Eurofound's EU PolicyWatch collates information on the responses of government and social partners to the COVID-19 crisis, the war in Ukraine, rising inflation, as well as gathering examples of company practices aimed at mitigating the social and economic impacts.
Factsheet for measure NO-2022-1/2770 – measures in Norway
|Country||Norway , applies nationwide|
|Time period||Temporary, 01 January 2022 – 31 December 2022|
|Context||War in Ukraine|
|Type||Legislations or other statutory regulations|
Responses to inflation
– Support for energy bills
|Author||Aasmund Arup Seip, FAFO and Eurofound|
|Measure added||23 August 2022 (updated 12 September 2022)|
The Ministry of Local Government and Modernisation regarded the extraordinary situation in the power market in Norway in 2021 and 2022 as extraordinary, partly due to dry weather and low reservoir filling in parts of Norway as well as a result of record high prices for coal and gas and a difficult energy situation in Europe. The situation called for measures to support vulnerable groups.
The housing allowance is intended to ensure suitable housing for people with low incomes and high housing costs and is a means-tested entitlement scheme that covers everyone over the age of 18, except students and those doing military service. The Norwegian National Housing Bank (Husbanken) manages the housing benefit and can implement temporary changes to the regulations and pay out additional support to recipients.
The Ministry of Local Government and Modernisation considered it efficient to use the housing allowance scheme to support low-income households effected by high energy prices. In October 2021, 77,300 households received housing benefit in Norway. The average income of these households was NOK 157,600 (€15,760) a year, and average housing expenses corresponded to NOK 106,200 (€10,620) a year. Each household received an average of NOK 2,843 (€284] in housing benefit in October 2021. One in three households that received housing benefit had income from a pension or social security, nine in ten lived in rented accommodation and two in three households consisted of just one person (Prop. 46 S (2021–2022), p. 2).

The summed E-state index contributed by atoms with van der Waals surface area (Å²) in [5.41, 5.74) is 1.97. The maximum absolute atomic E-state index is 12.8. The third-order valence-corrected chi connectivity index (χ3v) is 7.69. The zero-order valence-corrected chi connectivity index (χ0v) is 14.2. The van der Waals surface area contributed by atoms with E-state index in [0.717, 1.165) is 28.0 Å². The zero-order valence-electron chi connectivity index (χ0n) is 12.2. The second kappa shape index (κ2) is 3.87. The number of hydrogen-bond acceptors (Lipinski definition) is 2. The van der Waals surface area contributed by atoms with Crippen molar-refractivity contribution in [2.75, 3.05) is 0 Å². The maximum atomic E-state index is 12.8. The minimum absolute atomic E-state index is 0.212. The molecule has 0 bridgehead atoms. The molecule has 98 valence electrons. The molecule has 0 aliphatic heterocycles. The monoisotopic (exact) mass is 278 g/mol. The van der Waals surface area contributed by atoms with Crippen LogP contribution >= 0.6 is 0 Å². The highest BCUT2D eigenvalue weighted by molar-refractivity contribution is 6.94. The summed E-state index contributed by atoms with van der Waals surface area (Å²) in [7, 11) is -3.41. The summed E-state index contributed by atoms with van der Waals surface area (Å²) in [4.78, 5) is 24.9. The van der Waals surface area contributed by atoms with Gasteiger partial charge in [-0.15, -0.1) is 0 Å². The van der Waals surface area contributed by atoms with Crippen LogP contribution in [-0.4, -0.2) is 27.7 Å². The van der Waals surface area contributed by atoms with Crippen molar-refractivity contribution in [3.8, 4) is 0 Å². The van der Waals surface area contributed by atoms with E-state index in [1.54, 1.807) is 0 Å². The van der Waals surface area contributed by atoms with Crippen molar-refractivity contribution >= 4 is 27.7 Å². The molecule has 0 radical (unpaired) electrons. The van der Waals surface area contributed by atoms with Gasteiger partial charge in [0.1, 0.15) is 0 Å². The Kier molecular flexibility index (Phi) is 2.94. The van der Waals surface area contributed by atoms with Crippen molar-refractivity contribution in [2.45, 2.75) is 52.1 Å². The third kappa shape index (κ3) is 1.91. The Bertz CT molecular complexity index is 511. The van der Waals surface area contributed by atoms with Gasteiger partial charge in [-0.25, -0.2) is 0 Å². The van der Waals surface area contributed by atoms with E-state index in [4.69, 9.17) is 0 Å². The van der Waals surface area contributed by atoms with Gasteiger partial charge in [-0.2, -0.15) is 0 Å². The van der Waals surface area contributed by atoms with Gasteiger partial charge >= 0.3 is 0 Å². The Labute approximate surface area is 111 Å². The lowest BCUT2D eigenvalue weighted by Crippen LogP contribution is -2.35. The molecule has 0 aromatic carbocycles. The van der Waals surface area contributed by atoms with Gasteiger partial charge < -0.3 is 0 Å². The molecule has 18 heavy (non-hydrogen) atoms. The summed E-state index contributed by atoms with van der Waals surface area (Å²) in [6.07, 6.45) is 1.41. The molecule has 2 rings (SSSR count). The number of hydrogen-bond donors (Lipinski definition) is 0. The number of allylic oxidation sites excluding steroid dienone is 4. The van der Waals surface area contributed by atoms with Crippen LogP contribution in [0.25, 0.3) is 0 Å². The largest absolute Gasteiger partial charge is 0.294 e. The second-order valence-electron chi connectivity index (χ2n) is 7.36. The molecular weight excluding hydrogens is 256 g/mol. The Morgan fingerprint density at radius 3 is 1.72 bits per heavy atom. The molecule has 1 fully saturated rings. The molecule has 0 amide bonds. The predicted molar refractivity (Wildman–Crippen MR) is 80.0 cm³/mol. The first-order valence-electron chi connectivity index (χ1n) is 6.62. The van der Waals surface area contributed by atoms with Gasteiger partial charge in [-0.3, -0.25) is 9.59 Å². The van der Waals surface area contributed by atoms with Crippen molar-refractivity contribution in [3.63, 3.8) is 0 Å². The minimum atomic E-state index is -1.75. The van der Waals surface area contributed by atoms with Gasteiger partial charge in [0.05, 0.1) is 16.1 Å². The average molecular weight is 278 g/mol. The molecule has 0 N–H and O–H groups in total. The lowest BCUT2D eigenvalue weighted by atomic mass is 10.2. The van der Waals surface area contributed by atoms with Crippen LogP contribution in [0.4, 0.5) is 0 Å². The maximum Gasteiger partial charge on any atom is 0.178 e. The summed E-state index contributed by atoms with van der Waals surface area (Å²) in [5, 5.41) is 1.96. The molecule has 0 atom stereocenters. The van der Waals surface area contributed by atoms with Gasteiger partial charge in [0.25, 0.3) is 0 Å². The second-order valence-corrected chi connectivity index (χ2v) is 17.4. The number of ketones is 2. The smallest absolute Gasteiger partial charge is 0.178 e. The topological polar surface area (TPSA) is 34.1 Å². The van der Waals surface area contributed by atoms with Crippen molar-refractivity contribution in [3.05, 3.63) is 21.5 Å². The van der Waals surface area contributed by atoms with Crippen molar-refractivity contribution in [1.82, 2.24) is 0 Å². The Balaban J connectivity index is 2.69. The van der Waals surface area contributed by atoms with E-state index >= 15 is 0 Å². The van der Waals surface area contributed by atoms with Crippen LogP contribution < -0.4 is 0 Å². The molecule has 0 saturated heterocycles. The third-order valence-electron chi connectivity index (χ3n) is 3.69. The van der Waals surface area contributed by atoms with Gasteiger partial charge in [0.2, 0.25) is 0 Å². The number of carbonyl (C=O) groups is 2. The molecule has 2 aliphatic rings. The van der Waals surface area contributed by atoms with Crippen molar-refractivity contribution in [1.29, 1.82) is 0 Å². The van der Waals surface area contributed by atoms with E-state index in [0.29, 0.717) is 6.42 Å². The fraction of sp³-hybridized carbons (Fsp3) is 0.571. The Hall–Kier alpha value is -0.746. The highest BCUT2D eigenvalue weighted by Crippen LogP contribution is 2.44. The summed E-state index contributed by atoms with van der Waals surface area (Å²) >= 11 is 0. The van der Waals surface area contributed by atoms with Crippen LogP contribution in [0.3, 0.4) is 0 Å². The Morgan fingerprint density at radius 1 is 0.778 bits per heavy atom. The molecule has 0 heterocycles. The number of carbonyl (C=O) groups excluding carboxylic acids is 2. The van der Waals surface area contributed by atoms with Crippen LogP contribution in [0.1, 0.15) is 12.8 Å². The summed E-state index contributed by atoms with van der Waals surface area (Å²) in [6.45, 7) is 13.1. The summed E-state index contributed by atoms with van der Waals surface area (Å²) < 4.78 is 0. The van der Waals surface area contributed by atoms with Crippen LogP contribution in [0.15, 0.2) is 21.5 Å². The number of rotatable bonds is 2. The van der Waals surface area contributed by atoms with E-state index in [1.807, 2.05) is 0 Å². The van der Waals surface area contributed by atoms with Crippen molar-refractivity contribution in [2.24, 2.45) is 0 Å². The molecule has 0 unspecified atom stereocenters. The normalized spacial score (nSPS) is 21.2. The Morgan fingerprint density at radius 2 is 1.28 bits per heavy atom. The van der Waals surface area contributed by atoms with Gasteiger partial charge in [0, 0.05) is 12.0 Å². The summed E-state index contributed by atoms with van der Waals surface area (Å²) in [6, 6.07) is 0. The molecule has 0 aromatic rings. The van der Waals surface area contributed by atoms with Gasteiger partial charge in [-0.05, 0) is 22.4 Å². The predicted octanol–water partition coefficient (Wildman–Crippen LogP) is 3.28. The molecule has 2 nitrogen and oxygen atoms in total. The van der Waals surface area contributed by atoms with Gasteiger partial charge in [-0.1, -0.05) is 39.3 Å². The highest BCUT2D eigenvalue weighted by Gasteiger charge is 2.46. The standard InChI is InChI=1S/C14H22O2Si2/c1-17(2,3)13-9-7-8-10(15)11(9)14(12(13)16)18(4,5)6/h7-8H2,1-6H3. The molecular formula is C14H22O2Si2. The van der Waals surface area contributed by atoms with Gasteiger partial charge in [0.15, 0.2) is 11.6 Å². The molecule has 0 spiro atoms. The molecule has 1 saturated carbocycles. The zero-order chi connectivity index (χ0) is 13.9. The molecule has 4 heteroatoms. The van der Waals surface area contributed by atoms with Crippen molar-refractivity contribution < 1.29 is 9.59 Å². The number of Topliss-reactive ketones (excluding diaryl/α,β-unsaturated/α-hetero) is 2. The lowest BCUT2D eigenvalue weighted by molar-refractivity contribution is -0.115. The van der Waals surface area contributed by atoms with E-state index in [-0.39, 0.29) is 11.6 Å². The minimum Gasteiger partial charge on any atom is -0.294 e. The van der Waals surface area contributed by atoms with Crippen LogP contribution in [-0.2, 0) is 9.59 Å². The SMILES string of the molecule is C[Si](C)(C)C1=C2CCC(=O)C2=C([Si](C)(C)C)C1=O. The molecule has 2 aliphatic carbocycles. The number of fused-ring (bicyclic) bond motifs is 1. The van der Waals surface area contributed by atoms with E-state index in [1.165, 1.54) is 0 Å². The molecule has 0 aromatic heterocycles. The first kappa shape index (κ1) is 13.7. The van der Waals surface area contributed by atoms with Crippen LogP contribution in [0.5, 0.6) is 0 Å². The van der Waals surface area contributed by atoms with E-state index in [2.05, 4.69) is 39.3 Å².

In December 2021, the government proposed that the housing allowance be temporarily extended so that approximately 50,000 more households would receive housing allowance. The rates were also increased. The extra allowance meant to cover high electricity costs is NOK 1,500 (€150) per month with an additional NOK 150 (€15) per person per month to households consisting of several people. This benefit was given for the months January to May 2022 and will be continued for the months October to December 2022. In the state budget 2022, the allocation for housing benefit was increased to remedy the situation with high electricity prices for people with low incomes.
|Does not apply to workers||Does not apply to businesses||
People on social benefits
People on low incomes
Local / regional government
Public support service providers
Social partners' role in designing the measure and form of involvement:
|Trade unions||Employers' organisations|
|Role||No involvement as case not in social partner domain||No involvement as case not in social partner domain|
|Form||Not applicable||Not applicable|
Social partners' role in the implementation, monitoring and assessment phase:
No information on social partners' involvement.
No information on social partners’ view.
Eurofound (2022), Temporary increase in housing allowance to cover high electricity costs, measure NO-2022-1/2770 (measures in Norway), EU PolicyWatch, Dublin, https://static.eurofound.europa.eu/covid19db/cases/NO-2022-1_2770.html
30 January 2023
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Disclaimer: This information has not been subject to the full Eurofound evaluation, editorial and publication process.